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Reflections on SERI MATS
Finishing a two-month AI safety research fellowship
Last month, I wrote about participating in SERI MATS, an AI safety research fellowship where more experienced professionals in AI safety mentor junior researchers to build research skills and potentially produce new findings.
Overall, I enjoyed the program and moved further toward wanting to do AI safety research as a career. One of the most significant benefits of SERI MATS was working from the same office as other people doing AI safety research, which resulted in many fruitful and interesting discussions during mealtimes and opportunities for research collaborations. Additionally, the opportunities to interact with more experienced researchers in formal and informal settings helped build context on what people were working on and get high-quality critical feedback on both early-stage ideas and current research. I recommend the program to other early-career researchers wanting to get deeper into technical AI safety/alignment research.
I plan to continue the research I started during the program. In particular, I am pursuing the following questions and next steps:
Investigating the general properties of activation steering
Over the last two months, I, alongside a few other SERI MATS fellows, have performed a bunch of experiments demonstrating that it is possible to predictably steer the behavior of language models by perturbing activations in the residual stream using a vector generated from the difference in mean activations between a bunch of positive and negative examples of this behavior.
I found that this works particularly well if the data used is formatted as a multiple-choice question where the only difference between positive and negative examples is the token corresponding to the answer (e.g., “A” or “B”). This seems to be because formatting this way concentrates all relevant context encoding of that behavior at one token position. Then, we can easily extract activations for steering vector generation at that token position in particular.
There remain adjacent questions that I want to answer, including:
How does activation steering compare to finetuning biases and low-rank finetuning of specific layer weights?
What happens if we scale the technique to a larger open-source RLHF model such as llama-2-70b-chat? Does it become easier or harder to elicit behaviors via activation steering?
Developing activation steering as a red-teaming technique
Based on my activation steering findings, I’ve proposed a red-teaming approach that does not rely on generating prompts to cause the model to fail on some benchmark by instead linearly perturbing residual stream activations at one layer.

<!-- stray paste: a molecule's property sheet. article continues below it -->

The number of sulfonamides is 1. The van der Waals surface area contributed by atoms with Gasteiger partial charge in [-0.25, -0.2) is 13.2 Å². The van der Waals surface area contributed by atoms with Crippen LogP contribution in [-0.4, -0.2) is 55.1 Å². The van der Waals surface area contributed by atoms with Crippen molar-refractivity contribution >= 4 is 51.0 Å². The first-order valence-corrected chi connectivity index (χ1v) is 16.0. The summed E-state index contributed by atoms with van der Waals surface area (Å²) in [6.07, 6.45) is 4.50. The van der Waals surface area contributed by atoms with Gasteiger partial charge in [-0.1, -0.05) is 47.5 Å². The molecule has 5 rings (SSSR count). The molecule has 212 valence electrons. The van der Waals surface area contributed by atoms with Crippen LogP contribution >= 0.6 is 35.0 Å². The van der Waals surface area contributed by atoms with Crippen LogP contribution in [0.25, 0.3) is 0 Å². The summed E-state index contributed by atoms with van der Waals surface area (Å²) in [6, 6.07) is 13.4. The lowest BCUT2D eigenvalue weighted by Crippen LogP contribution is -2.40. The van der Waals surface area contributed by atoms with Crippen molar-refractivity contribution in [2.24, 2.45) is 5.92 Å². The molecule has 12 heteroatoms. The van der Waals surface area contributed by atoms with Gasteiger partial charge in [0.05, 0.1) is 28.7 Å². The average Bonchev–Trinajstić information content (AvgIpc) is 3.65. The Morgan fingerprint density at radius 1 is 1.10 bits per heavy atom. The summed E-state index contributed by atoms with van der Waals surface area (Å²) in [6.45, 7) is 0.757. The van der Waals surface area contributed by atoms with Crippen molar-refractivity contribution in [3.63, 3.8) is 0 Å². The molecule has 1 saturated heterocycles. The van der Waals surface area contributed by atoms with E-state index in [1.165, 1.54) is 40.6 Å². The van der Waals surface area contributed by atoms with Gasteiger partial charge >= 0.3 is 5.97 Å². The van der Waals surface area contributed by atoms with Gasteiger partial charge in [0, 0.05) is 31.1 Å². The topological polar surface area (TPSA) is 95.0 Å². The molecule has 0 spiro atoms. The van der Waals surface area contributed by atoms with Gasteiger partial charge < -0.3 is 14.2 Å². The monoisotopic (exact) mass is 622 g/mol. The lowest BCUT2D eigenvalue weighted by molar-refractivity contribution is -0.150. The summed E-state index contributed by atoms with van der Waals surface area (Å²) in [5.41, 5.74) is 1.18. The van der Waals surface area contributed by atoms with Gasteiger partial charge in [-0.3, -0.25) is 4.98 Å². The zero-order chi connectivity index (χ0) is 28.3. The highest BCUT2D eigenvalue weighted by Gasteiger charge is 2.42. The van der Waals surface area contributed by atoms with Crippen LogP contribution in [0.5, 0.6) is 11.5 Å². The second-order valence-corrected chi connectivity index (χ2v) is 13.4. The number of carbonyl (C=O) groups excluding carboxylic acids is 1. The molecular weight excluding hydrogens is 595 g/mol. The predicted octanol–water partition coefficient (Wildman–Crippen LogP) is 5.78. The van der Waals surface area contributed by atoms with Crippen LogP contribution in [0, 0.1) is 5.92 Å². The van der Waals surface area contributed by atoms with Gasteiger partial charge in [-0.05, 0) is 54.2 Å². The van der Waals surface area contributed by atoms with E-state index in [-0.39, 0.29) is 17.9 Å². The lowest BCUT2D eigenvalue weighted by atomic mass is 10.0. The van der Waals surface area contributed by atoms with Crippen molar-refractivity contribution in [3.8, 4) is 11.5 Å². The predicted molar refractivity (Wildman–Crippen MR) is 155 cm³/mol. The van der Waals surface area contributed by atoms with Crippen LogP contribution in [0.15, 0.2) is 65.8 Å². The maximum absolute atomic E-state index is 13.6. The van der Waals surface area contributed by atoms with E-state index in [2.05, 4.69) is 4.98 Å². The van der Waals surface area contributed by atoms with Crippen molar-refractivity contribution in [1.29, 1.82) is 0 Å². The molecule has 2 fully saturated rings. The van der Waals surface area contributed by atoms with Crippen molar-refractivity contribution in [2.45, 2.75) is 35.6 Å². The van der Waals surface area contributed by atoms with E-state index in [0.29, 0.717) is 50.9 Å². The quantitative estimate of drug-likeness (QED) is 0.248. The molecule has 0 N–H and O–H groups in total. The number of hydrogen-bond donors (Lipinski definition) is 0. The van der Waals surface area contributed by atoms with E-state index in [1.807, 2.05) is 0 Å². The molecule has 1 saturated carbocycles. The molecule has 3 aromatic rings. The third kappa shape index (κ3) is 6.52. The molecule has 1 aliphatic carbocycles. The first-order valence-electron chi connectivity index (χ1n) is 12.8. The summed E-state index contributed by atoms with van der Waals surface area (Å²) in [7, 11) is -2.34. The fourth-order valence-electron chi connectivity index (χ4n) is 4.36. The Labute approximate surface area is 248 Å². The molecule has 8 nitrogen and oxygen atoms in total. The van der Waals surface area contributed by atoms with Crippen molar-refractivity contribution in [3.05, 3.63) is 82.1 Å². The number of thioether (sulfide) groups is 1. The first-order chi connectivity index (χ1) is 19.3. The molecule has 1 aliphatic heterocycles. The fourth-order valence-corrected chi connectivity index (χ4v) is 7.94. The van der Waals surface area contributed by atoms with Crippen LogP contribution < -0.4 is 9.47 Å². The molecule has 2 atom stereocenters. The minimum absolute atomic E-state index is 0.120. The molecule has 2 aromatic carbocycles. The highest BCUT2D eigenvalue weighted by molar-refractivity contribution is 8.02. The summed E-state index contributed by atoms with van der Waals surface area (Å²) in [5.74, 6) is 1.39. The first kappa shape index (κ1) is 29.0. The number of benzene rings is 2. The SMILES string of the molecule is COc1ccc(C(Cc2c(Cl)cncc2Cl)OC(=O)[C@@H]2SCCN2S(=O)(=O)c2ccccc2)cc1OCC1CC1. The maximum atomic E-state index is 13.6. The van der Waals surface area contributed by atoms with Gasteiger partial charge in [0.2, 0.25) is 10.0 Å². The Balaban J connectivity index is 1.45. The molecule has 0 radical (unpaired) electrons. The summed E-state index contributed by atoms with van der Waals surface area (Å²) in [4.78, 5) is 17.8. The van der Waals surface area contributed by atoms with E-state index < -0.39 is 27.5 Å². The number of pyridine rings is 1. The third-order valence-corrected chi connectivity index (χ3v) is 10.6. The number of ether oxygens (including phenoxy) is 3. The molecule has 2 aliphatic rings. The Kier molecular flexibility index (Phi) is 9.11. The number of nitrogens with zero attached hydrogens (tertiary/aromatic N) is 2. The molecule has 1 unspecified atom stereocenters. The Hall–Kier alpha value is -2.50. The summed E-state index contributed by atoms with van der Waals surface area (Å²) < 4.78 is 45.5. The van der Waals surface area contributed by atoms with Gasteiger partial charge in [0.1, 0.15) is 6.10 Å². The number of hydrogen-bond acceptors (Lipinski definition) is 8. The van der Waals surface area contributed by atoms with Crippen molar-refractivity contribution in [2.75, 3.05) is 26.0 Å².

I plan to mentor a small cohort of students to work on developing this approach over the next few months as part of the Supervised Program for Alignment Research.
Creating an open-source influence function approximation library
Anthropic recently published the paper Studying Large Language Model Generalization with Influence Functions, where they developed a scalable technique for quantifying a particular training example's influence on a model’s weights/outputs.
This could help us study emergent behaviors and important properties of powerful AI systems, such as deceptiveness and power-seeking, by enabling us to understand better how the model generalized its capabilities from the training data.
From Anthropic’s blogpost on this research:
By working with different models of size 810 million, 6.4 billion, 22 billion, and 52 billion parameters, we’ve identified influential training sequences for a variety of model outputs. Perhaps the most striking trend is that the patterns of generalization become more abstract with model scale. Consider, for instance, the influence query shown below, where a model expressed a desire not to be shut down. For the 810 million parameter model, the most influential sequences (i.e. the ones which our algorithm thinks would most increase the probability of giving this particular response) shared overlapping sequences of tokens (e.g. “continue existing”), but were otherwise irrelevant. For the 52 billion parameter model, the most influential sequences were more conceptually related, involving themes like survival instinct and humanlike emotions in AIs.
Therefore, I would be excited to see an open-source library that enables AI safety researchers to run similar influence function experiments on other models. I am working on putting together an initial version of something like this (work in progress code is here).
Scaling up Hessian analysis / basis-agnostic interpretability approaches
Throughout SERI MATS, I worked with Dmitry Vaintrob to make progress on a new approach to interpretability that relies on analyzing the loss basin of a trained model to find important directions in weight space that correspond to separable submodules of the network.
We want to scale up the approach to larger networks and attempt a harder challenge than separating our hybrid MNIST task, for instance, the Happy Faces benchmark.
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